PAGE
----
In addition to the ERLC, the EIT members endorsing the letter were the National Association of Evangelicals, World Relief, World Vision, National Latino Evangelical Coalition, Bethany Christian Services, Council for Christian Colleges and Universities, Faith and Community Empowerment and The Wesleyan Church.

Legislation to resolve the problem for Dreamers has been introduced in the Senate and House of Representatives in this session without gaining approval in both chambers. In 2021, the House passed by a 228-197 vote a bill to place Dreamers on a path to permanent resident status if they meet specific requirements, such as passing a background check and achieving a certain educational level or serving in the U.S. military.

The Trump administration rescinded DACA in 2017, but the U.S. Supreme Court overturned the action in 2020, ruling the action was “arbitrary and capricious” under the Administrative Procedure Act (APA), which governs the manner in which federal agencies establish and issue rules. The high court said the administration may revoke DACA but the manner in which it did so failed the procedural requirements of federal law.

In his opinion last year in favor of a challenge by Texas and eight other states, federal judge Andrew Hanen of Houston ruled the Department of Homeland Security (DHS) violated the APA in creating DACA.

Congress “has not given DHS the power to implement DACA,” Hanen wrote. Since DACA was implemented, Congress “has continued to consider and reject proposals to protect a DACA-like population,” he wrote. “The Executive Branch cannot just enact its own legislative policy when it disagrees with [Congress’] choice to reject proposed legislation.”

The Fifth Circuit panel agreed with Hanen, ruling DACA violated the APA’s procedural and substantive requirements. “The APA requires courts to ‘hold unlawful and set aside agency action’ that is ‘arbitrary, capricious, an abuse of discretion, or otherwise not in accordance with law,’ or ‘in excess of statutory jurisdiction, authority, or limitations, or short of statutory right,” Chief Judge Priscilla Richman wrote for the panel.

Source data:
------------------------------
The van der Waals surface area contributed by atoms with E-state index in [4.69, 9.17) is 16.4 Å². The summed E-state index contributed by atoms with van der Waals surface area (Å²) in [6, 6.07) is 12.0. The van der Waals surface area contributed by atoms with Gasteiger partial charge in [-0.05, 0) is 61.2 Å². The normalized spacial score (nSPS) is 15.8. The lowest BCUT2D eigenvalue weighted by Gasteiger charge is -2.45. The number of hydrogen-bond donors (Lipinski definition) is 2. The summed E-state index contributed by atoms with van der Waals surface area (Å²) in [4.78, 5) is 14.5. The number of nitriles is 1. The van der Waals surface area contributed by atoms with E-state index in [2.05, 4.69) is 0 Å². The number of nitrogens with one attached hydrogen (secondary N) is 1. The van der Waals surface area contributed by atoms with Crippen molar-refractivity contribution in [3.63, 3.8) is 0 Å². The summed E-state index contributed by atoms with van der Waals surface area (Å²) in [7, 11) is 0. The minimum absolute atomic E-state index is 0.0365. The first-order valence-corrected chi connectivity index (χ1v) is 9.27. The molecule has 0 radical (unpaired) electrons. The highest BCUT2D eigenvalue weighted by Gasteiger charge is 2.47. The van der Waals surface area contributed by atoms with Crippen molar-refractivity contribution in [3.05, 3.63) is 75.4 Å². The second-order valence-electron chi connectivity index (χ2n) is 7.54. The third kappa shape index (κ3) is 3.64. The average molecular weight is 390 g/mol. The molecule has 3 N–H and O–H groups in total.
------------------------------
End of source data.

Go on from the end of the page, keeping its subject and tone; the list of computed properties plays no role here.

The appeals court panel returned the case to Hanen for his ruling on a final DACA rule issued in August by DHS.

The effort to provide a solution for Dreamers is one of many issues involved in reforming America’s immigration system. An estimated 11 million undocumented immigrants are in the United States, but congressional efforts to enact a comprehensive measure have failed.

In 2011 and 2018, messengers to the Southern Baptist Convention’s annual meeting adopted resolutions on immigration reform that called for securing the border and establishing “a just and compassionate path to legal status,” with restitutionary measures, for undocumented immigrants already in the United States.

When it was first proposed in 2001, a Senate bill to address undocumented immigrants brought to the country as children was introduced as the Development, Relief and Education for Alien Minors (DREAM) Act, which resulted in those covered by the measure being known as Dreamers.